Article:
1996 study found a 4.7-fold incidence of childhood leukaemia when the electric component was on average 20 V/m, with power lines only a minor exposure source.


Residential exposure to electric power transmission lines and risk of lymphoproliferative and myeloproliferative disorders: a case-control study.

Although recognizing that this study has limitations, the results raise the possibility that prolonged residence close to high-voltage power lines, especially early in life, may increase the risk of the development of MPD and LPD later.


Magnetic fields and childhood cancer--a pooled analysis of two Scandinavian studies

The results support the hypothesis of an association between magnetic fields and childhood leukaemia.


Residential and occupational exposures to 50-Hz magnetic fields and breast cancer in women: a population-based study.

Women with the highest occupational exposure had an odds ratio of 1.13 (95% CI: 0.91, 1.40) when compared with those unexposed at work. The findings suggest an association between exposure to magnetic fields and breast cancer in women.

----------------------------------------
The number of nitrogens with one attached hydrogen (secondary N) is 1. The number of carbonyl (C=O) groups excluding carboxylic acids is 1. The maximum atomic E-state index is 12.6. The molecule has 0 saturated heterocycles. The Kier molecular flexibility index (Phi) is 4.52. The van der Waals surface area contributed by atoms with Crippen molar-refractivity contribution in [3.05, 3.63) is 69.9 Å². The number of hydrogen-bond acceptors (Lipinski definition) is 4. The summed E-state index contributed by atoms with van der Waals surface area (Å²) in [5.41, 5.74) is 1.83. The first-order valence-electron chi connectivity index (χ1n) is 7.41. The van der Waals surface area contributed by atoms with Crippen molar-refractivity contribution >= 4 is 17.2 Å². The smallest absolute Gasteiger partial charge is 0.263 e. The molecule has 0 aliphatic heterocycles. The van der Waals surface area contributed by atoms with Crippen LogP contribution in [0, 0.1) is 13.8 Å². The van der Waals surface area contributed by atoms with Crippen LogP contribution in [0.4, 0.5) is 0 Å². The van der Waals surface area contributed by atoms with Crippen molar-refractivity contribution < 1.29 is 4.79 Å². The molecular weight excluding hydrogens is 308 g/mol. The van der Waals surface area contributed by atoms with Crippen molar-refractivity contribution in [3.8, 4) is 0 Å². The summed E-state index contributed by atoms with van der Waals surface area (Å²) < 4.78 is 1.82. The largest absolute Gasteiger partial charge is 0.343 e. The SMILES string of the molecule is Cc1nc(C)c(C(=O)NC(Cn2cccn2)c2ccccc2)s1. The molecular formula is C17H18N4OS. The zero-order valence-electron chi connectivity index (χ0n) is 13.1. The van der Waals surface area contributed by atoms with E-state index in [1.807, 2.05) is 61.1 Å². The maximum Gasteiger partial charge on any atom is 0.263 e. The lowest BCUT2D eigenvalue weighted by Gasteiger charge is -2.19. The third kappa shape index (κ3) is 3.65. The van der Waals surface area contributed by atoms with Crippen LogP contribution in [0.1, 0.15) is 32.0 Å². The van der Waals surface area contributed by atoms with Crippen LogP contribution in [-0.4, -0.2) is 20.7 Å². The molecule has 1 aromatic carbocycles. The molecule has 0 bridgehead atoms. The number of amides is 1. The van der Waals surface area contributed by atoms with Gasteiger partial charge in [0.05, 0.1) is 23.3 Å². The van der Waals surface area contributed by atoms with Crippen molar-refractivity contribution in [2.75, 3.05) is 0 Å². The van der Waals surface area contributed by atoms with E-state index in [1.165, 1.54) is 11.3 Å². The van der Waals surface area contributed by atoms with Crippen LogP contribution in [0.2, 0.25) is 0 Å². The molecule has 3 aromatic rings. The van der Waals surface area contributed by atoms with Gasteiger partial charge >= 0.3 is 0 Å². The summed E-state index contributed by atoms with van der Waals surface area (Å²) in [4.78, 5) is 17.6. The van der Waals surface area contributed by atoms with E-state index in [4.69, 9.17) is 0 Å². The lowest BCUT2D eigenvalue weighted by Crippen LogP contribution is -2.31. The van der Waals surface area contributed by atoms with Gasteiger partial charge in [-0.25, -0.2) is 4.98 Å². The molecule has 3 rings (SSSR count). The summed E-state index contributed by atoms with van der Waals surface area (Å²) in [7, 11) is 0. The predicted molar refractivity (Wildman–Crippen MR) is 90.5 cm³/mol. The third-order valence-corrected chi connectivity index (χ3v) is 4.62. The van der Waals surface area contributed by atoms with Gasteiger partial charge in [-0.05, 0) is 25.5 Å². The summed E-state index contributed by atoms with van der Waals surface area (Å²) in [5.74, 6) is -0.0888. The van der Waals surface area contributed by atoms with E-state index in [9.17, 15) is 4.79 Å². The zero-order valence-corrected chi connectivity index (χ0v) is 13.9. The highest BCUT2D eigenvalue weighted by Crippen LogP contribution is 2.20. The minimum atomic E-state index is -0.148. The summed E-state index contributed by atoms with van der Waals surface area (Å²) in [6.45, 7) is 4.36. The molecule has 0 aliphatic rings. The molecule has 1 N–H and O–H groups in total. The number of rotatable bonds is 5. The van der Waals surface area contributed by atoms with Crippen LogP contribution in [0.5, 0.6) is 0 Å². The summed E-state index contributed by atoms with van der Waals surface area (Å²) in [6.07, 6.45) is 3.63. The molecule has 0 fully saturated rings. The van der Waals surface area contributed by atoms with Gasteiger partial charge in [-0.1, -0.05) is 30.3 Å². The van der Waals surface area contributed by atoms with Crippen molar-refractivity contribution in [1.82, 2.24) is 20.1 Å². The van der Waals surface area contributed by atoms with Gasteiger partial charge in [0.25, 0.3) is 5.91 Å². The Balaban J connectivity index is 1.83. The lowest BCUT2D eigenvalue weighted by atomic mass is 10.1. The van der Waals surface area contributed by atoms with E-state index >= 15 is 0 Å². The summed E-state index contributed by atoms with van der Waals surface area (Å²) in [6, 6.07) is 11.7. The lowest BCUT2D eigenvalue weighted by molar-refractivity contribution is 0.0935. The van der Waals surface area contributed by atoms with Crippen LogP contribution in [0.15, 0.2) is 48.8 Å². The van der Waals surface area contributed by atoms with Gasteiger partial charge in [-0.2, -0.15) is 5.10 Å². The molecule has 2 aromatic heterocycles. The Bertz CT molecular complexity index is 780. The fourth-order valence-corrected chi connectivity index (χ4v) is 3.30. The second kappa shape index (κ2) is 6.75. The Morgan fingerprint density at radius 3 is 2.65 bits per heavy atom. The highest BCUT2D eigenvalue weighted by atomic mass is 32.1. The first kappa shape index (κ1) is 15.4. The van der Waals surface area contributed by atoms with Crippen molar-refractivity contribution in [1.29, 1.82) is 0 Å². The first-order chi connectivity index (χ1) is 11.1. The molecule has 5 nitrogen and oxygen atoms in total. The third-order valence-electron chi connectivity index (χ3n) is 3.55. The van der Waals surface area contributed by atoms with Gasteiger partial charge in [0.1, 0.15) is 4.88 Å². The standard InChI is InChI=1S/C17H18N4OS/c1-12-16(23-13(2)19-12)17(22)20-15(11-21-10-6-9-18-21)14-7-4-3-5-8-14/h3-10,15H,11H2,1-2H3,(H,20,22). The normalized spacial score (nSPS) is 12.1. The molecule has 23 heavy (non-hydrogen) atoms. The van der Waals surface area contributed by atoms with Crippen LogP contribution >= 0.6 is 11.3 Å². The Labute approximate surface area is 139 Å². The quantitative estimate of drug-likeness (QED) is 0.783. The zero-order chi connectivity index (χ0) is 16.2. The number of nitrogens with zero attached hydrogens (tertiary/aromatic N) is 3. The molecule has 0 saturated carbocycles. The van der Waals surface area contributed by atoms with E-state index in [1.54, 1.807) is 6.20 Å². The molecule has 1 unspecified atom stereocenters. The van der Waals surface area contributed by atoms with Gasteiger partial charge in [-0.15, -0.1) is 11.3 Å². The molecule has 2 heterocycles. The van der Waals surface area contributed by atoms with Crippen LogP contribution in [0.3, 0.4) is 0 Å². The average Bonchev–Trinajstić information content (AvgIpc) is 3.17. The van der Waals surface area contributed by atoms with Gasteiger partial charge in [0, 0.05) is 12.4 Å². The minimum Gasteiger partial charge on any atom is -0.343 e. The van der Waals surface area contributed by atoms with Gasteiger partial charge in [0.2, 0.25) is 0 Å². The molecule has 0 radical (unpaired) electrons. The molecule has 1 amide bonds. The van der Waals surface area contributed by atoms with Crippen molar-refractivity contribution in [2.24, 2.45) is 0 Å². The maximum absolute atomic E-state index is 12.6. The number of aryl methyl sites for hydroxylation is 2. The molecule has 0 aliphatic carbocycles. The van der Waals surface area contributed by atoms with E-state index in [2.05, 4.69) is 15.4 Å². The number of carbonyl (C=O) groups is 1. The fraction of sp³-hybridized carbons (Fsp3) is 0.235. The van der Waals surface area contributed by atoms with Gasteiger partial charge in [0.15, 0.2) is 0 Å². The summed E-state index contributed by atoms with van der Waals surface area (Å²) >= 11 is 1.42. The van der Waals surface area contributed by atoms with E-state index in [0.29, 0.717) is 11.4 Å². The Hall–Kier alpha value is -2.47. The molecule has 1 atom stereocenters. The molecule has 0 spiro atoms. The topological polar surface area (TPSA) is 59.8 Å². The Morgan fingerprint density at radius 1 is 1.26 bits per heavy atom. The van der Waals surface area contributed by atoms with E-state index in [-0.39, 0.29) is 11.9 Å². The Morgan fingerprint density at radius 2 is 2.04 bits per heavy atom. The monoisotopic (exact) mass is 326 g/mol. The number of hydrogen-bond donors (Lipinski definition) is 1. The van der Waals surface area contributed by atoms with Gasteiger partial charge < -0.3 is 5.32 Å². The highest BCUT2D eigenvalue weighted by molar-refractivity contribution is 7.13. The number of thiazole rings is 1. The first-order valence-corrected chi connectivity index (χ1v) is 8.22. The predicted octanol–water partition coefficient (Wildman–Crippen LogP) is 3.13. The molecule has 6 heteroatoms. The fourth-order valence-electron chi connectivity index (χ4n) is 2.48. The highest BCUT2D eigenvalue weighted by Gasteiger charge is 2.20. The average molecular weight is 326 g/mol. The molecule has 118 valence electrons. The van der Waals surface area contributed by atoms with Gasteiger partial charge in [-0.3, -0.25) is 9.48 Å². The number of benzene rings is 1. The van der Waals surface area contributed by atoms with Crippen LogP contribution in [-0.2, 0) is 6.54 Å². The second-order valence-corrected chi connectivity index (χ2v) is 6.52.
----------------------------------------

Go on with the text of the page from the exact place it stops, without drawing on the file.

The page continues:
A study issued today by the New York State Health Department says that children with leukemia or brain cancer are more likely than healthy children to be living in homes where the exposure to the magnetic fields generated by electric power lines is high.


New evidence links power lines and cancer

Overhead power lines and household electrical appliances increase the risk of developing cancer, according to the findings of an eight-year study into the effects of electromagnetic fields (EMFs).


Childhood cancer in relation to distance from high voltage power
lines in England and Wales: a case-control study